Guy 25: Zach Jackson

This was the last "official" roster decision, and it came down to Jackson and Vinnie Chulk, a sort of supra-journeyman reliever who had some nice seasons in Toronto before sandwiching a good season between two poor ones in San Francisco. To my untrained eye, Chulk has had the better spring, getting guys out and approaching a whiff-per-inning ratio you like in a reliever.

Of course, he's also purely a short guy: Jackson started last season, so the roster spot was more defined by role than by talent. Chulk went three innings his last spring game, and that's very nice, but he's not really that kind of pitcher. This is the Jason Davis Commemorative Role that Davis couldn't really grasp: sit for a while, then pick up a lame-assed start in the second and go four or five, then sit some more, then maybe match up against a tough hitter in the 4th or 5th with a couple guys on, then sit some more.

Jackson didn't get this gig because he's left-handed, but because he can go multiple innings, and because you're not feeling like your wasting a Real Asset if he sits for four games in a row. You probably WOULD be wasting Chulk in that role: getting him regular work in Columbus makes him
a more-viable replacement for No Masa Kobayashi or in case of injury to a Real Reliever (Smiff, Betancourt, Jen Lewis).

Anyway, in April, I can't really argue with this decision, but it won't take many three-run outings by either Jackson or Kobayashi to make me sharpen the argumentative knives.

Note that a discussion of Zach Jackson's Actual Quality has not taken place here. This is because, like Jackson itself, it is almost totally devoid of relevance.

(Image courtesy of Dan Mendlik and the Cleveland Indians.)

Gerald McNeil says, "Good Morning, Cleveland"

Posted By on Tue, Mar 31, 2009 at 9:45 AM

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I always pretended to be Gerald McNeil when I was growing up and playing football in the backyard, mainly because we were each built more for being horse jockeys than running back kickoffs. I loved how his helmet looked five sizes too big and how the Browns probably had to borrow a uniform from a Pee Wee league to suit McNeil up.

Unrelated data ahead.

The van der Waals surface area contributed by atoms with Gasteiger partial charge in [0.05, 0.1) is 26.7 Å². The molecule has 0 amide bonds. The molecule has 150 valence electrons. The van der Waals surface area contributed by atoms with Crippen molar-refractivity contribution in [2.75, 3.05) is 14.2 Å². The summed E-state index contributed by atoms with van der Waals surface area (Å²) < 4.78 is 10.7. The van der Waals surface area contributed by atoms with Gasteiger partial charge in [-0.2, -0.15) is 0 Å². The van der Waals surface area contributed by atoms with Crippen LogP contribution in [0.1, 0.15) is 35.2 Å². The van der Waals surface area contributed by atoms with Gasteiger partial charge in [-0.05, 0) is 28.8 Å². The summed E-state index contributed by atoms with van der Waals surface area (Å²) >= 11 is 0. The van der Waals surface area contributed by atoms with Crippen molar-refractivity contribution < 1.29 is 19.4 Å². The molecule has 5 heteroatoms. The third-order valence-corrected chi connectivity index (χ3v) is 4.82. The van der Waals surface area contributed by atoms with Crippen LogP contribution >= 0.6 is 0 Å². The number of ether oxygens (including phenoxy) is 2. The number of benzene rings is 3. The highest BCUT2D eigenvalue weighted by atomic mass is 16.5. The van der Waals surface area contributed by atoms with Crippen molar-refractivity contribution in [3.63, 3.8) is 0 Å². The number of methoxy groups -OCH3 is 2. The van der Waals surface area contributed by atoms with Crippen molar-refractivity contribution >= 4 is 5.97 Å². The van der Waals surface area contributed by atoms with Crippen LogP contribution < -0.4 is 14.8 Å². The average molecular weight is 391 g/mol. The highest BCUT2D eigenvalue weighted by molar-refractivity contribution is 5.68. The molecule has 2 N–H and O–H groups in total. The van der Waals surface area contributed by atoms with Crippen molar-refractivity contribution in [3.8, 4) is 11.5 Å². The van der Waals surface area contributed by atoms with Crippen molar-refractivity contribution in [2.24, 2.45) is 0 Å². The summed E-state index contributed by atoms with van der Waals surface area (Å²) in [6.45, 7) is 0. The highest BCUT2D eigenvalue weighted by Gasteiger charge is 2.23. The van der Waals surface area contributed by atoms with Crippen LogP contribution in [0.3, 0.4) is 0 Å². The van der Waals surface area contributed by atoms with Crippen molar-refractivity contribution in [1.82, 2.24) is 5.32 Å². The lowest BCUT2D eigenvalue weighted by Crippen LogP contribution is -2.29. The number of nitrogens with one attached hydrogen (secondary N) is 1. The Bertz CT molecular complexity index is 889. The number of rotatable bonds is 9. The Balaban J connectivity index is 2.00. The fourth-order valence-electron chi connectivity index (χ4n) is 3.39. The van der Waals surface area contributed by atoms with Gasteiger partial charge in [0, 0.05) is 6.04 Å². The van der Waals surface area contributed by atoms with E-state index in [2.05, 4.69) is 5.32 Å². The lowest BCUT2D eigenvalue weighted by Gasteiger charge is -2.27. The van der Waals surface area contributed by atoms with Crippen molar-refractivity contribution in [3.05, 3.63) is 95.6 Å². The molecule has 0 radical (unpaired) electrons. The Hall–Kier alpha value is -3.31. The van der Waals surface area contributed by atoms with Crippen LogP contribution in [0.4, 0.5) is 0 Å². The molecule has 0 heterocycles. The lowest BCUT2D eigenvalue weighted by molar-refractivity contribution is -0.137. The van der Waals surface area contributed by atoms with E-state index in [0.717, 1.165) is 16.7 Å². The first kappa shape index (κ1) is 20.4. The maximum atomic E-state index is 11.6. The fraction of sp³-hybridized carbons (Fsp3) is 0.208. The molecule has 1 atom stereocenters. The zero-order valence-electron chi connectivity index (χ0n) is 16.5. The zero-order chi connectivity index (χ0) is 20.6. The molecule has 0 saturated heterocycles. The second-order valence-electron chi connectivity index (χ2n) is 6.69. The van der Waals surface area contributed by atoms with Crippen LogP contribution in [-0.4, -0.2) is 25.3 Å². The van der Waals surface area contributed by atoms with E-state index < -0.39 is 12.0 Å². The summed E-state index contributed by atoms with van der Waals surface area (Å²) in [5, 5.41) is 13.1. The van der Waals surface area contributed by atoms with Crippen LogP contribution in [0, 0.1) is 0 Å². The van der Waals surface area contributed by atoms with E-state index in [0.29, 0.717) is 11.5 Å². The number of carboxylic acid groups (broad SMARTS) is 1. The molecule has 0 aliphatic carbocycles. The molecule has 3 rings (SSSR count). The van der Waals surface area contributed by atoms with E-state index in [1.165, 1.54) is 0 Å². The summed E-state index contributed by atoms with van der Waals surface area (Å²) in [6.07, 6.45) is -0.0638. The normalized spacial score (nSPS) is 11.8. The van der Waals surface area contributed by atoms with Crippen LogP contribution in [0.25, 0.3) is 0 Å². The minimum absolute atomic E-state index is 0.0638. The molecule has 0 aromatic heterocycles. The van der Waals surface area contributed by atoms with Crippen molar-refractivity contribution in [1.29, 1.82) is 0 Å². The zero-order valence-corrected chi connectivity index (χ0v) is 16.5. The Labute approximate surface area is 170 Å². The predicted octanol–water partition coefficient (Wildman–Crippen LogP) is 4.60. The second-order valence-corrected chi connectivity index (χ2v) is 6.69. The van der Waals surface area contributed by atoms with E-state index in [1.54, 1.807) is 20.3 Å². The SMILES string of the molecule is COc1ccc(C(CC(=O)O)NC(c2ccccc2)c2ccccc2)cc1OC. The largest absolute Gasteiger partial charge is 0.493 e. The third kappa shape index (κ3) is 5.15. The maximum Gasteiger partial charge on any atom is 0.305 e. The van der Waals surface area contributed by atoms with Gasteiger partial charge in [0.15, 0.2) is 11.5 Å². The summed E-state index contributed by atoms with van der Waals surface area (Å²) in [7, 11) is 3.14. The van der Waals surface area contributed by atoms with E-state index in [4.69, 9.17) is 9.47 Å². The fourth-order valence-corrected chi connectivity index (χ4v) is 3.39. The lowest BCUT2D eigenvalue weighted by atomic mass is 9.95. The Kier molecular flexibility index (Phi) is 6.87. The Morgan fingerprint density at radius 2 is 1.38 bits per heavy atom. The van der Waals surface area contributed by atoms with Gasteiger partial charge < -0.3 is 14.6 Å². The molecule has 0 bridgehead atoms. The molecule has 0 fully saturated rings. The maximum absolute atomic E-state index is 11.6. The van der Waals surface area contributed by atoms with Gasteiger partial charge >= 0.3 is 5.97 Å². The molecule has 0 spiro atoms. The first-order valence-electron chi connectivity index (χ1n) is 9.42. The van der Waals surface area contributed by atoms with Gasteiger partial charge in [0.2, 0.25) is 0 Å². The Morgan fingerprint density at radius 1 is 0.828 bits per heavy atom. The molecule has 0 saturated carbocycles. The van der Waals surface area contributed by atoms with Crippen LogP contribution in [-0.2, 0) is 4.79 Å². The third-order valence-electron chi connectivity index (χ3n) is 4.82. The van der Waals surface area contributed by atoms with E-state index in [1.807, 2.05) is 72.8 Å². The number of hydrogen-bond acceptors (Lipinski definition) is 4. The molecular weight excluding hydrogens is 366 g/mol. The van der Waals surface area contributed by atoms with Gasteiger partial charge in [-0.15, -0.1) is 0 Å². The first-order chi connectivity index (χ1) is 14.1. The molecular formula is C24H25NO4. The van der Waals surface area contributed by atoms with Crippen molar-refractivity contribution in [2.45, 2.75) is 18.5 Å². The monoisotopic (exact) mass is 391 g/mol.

1852 career kickoff return yards, 1717 career punt return yards, 1 Pro Bowl, 5-foot-7, and born in Frankfurt, Germany.

Monday, March 30, 2009

First MLB Player to Tweet During a Game?... Now With 100% More Fake Kerry Wood Tweets!

Posted By on Mon, Mar 30, 2009 at 3:05 PM

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Shaq twittered at halftime of a game, as did Charlie Villanueva. Members of the women's professional soccer league twittered live during their inaugural game. As Opening Day approaches, I have to wonder who will be the first player to twitter a home run. Will players be allowed to tweet during games?

Who the hell knows which players a) Know what Twitter is, b) Are on Twitter themselves, or c) Are actually the ones beyond their accounts. CC's got Twitter, but it isn't updated frequently. Nick Swisher has one that a ton of people follow also. I'm sure there's plenty more, but that's just off the top of my head.

If Milton Bradley was on Twitter, my money would be on him to be the first to tweet mid-game, probably while in the outfield and during which he probably would miss a fly ball.

The bullpen guys are probably where your money should go though. Huge amounts of down time. Bubble gum on the hat routine has to get old after awhile. Did I mention huge amounts of down time already? Did I mention how happy it would make this guy?

Just imagine:

kerrywoodWahoo: sitting

kerrywoodWahoo: still sitting

kerrywoodWahoo: when carl pavano's arm flies off, i just hope it doesn't hit anyone in the head

kerrywoodWahoo: if it does fly off, i think i'm safe out here in the bullpen

kerrywoodWahoo: i've had 2,546 surgeries on my arm and still throw faster than borowski, worship me Cleveland!

kerrywoodWahoo: uhoh, winning, time to get ready

kerrywoodWahoo: nevermind, Masa just let up the tying runs

kerrywoodWahoo: i have a magnificent goatee

kerrywoodWahoo: switching seats, Jensen smells today

kerrywoodWahoo: home run! gotta go!

kerrywoodWahoo: time to go fuck 'em up and make Rick Vaughn seem like a pussycat

This License Plate Speaks the Truth

Posted By on Mon, Mar 30, 2009 at 2:00 PM

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Saw this the other day while driving and had to snap a shot. (It reads: LBJ4MVP.)